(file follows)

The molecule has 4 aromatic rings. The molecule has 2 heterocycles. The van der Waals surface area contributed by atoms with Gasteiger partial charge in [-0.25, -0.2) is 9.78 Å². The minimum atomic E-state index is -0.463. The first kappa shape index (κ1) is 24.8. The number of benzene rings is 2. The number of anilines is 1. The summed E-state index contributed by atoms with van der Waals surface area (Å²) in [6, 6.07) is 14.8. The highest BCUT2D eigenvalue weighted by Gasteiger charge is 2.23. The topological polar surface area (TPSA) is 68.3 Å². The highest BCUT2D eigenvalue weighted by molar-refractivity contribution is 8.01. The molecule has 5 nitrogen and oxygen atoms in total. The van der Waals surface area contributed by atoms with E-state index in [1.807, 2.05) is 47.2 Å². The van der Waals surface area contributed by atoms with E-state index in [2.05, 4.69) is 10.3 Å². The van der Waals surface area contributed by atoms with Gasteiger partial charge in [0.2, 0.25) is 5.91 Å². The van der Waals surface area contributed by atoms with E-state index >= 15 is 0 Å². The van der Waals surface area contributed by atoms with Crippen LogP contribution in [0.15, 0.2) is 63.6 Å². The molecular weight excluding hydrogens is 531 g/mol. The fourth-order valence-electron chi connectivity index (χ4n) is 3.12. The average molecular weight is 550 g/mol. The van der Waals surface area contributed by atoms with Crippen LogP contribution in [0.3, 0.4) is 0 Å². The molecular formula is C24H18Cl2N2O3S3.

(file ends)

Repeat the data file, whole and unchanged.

The molecule has 4 aromatic rings. The molecule has 2 heterocycles. The van der Waals surface area contributed by atoms with Gasteiger partial charge in [-0.25, -0.2) is 9.78 Å². The minimum atomic E-state index is -0.463. The first kappa shape index (κ1) is 24.8. The number of benzene rings is 2. The number of anilines is 1. The summed E-state index contributed by atoms with van der Waals surface area (Å²) in [6, 6.07) is 14.8. The highest BCUT2D eigenvalue weighted by Gasteiger charge is 2.23. The topological polar surface area (TPSA) is 68.3 Å². The highest BCUT2D eigenvalue weighted by molar-refractivity contribution is 8.01. The molecule has 5 nitrogen and oxygen atoms in total. The van der Waals surface area contributed by atoms with E-state index in [1.807, 2.05) is 47.2 Å². The van der Waals surface area contributed by atoms with E-state index in [2.05, 4.69) is 10.3 Å². The van der Waals surface area contributed by atoms with Gasteiger partial charge in [0.2, 0.25) is 5.91 Å². The van der Waals surface area contributed by atoms with E-state index >= 15 is 0 Å². The van der Waals surface area contributed by atoms with Crippen LogP contribution in [0.15, 0.2) is 63.6 Å². The molecular weight excluding hydrogens is 531 g/mol. The fourth-order valence-electron chi connectivity index (χ4n) is 3.12. The average molecular weight is 550 g/mol. The van der Waals surface area contributed by atoms with Crippen LogP contribution in [0.3, 0.4) is 0 Å². The molecular formula is C24H18Cl2N2O3S3.